When you find a plan that appeals to you, imagine living in the house. Visualize walking through it, entering first through the front door, and then through the other exterior doors. Think about traffic flow and the location of various rooms. Imagine greeting guests and hanging up their coats. See yourself coming in from the car with a bag of groceries, or your children returning from their play in the backyard. Visualize placing your groceries on a countertop or table before putting them away. Make sure you have ample cabinets and closets in the convenient places; as best you can, count the cabinets and closets, noting their size. Imagine serving a meal at the table, and what you will see when eating. Consider whether the children’s or guest’s bedrooms are too close to or too far from the master bedroom. Would you have to walk through one main room to reach another room? Are the halls too long? Think about the views through all windows.
Customers often ask whether modular home resale value is the same as for a comparable site-built home when it is first built and later when it is resold. As far as professional bank appraisers are concerned, the answer to both is yes.
Why Modular Home Resale Value Is Strong
When a bank appraiser assesses the value of a site-built home and a modular home that are built to the same specifications and located in the same neighborhood, she applies the same appraisal rules to both homes and comes up with the same value. Likewise, most people shopping for a new home evaluate a house with their eyes in terms of its perceived quality. Few people have any idea who built a house or how it was built, and most really do not care. Once a house is constructed, its resale value is determined by how it appears to potential buyers, not its pedigree. What matters is whether you select a good house design, equip it with desirable amenities, and have it designed by an experienced modular home builder. Then your modular home needs to be built by a quality-conscious manufacturer and general contractor and located in a desirable community. If you do all of these things, you will do very well on your modular resale value with both appraisers and customers. The same holds true for stick-built houses. In other words, neither form of construction has an advantage when it comes time to resell.
No sales model is perfect, regardless of who builds it. Even modular home sales models have minor imperfections.
What I Learned about My Modular Home Sales Models
Soon after starting my business, I built a two-story model home with several upscale features. For example, I dressed up the first floor with oak trim and doors, all finished in clear polyurethane, so that my customers could see what this option looked like. The first customer who ordered this upgrade called me soon after we set his home, very upset. He said that some of his oak moldings had a much darker grain pattern than the others, which he felt was not the case in my model home. Without first looking at my model, I went to his house to see what made him unhappy. When I saw the variation for myself, I ordered replacement moldings. Unfortunately, the new moldings came in with as much variation as those installed in his home. Finally, after ordering three sets of replacement moldings, we were able to match all of the moldings in his house almost perfectly. (In retrospect, I cannot believe that my manufacturer provided me with all of these moldings for no additional charge.)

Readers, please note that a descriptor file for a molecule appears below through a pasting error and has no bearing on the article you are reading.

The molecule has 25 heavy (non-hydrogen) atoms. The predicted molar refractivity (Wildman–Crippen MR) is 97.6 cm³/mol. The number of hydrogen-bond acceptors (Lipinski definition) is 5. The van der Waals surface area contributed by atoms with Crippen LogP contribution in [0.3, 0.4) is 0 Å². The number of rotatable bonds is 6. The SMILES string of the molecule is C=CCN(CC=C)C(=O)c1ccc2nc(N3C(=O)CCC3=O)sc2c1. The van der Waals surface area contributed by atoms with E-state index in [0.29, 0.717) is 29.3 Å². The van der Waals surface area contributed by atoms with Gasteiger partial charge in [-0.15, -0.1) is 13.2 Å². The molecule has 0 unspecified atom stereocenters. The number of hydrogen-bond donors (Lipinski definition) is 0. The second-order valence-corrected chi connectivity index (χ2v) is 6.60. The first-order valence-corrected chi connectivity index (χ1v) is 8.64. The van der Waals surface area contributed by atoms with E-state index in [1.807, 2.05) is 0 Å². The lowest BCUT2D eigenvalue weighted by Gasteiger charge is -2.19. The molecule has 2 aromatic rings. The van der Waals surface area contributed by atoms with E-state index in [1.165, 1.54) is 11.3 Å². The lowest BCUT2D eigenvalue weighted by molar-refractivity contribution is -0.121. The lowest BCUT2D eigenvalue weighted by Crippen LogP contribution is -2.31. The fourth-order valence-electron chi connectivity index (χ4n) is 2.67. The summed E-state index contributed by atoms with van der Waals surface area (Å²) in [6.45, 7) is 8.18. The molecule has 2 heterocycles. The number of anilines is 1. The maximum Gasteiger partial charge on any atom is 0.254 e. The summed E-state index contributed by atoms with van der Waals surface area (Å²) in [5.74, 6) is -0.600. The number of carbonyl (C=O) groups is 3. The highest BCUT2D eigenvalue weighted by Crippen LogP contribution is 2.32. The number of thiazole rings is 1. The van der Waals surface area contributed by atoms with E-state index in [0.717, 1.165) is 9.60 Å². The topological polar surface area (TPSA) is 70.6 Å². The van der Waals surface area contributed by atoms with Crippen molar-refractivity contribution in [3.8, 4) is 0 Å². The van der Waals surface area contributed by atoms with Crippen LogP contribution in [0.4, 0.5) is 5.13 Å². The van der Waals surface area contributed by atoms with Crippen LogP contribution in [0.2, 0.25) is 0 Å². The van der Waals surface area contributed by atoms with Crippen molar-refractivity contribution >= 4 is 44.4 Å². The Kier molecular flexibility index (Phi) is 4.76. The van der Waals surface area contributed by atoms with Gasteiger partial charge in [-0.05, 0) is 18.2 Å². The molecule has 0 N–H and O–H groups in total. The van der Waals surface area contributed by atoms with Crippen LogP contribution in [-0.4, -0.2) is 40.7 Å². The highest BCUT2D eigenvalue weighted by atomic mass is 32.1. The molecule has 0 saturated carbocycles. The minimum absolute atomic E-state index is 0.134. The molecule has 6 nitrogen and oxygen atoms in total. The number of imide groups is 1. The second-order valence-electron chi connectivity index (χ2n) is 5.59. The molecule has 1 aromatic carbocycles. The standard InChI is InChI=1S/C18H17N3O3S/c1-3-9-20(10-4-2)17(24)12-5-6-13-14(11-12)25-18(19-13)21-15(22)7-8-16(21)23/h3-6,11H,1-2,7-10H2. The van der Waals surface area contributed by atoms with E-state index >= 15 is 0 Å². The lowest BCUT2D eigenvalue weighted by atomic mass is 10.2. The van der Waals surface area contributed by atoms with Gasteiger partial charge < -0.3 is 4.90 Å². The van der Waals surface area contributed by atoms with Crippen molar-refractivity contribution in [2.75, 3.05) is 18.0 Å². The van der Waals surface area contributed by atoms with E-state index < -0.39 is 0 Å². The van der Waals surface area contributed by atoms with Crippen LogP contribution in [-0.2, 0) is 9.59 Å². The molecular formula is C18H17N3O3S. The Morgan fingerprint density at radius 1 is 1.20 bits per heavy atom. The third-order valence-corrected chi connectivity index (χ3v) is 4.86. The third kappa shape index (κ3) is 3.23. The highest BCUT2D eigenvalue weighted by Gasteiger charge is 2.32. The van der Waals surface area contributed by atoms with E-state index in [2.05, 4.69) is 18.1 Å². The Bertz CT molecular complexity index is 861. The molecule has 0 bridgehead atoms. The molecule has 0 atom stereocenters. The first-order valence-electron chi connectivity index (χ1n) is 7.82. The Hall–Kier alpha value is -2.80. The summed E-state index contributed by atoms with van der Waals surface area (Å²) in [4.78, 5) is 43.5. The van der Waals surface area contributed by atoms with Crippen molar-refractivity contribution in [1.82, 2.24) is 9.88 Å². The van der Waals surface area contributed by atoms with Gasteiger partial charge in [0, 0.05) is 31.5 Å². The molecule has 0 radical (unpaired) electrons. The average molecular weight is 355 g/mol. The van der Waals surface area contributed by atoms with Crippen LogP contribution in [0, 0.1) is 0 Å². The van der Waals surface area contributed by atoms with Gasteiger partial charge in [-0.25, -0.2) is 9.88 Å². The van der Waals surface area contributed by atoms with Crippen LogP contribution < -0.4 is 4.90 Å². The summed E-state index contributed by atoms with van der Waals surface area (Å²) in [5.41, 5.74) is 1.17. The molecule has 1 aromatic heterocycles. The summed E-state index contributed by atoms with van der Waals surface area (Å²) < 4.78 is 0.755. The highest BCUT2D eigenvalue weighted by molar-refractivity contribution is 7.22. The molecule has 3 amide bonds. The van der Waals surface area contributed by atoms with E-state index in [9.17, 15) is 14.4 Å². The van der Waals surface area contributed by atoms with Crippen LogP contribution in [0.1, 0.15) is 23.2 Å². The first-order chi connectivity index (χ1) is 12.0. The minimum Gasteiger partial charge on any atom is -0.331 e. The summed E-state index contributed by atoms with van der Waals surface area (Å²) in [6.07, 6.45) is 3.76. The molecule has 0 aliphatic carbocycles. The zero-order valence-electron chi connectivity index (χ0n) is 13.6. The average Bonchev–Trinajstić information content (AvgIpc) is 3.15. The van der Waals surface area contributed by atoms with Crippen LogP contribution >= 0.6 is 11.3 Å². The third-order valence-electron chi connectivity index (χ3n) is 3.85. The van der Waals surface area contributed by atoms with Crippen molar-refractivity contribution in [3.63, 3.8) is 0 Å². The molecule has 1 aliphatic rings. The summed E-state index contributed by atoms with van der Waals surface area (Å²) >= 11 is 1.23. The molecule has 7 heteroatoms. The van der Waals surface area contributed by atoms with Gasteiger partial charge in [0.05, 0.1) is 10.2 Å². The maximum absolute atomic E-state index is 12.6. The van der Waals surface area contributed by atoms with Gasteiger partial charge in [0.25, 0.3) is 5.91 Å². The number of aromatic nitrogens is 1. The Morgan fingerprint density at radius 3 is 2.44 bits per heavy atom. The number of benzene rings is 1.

A couple of months later, the manager of a custom woodworking shop visited my model home. I told her about the problem with the oak moldings, and I showed her the rejected moldings. She then walked me through my model home and pointed out that it had the same “problem.” Even more surprising, she said that all of her high-end, custom stick-built customers had the same “problem” when she provided them with naturally finished wood moldings. She added that most customers actually prefer this natural variation.
Notice the Imperfections in Your Dealer’s Modular Home Sales Models
In addition to teaching me about the natural qualities of wood, this experience taught me how easy it is to miss the true appearance of a home’s features. Over the years, I’ve noticed that while most customers do not look closely at our modular home sales models, they put a microscope to their own home. And when they do, they see both real and imagined imperfections that they do not realize are typical of all homes, including their dealer’s modular home sales models. I strongly recommend that you make an effort to notice the imperfections in your dealer’s modular home sales models and expect them in your home.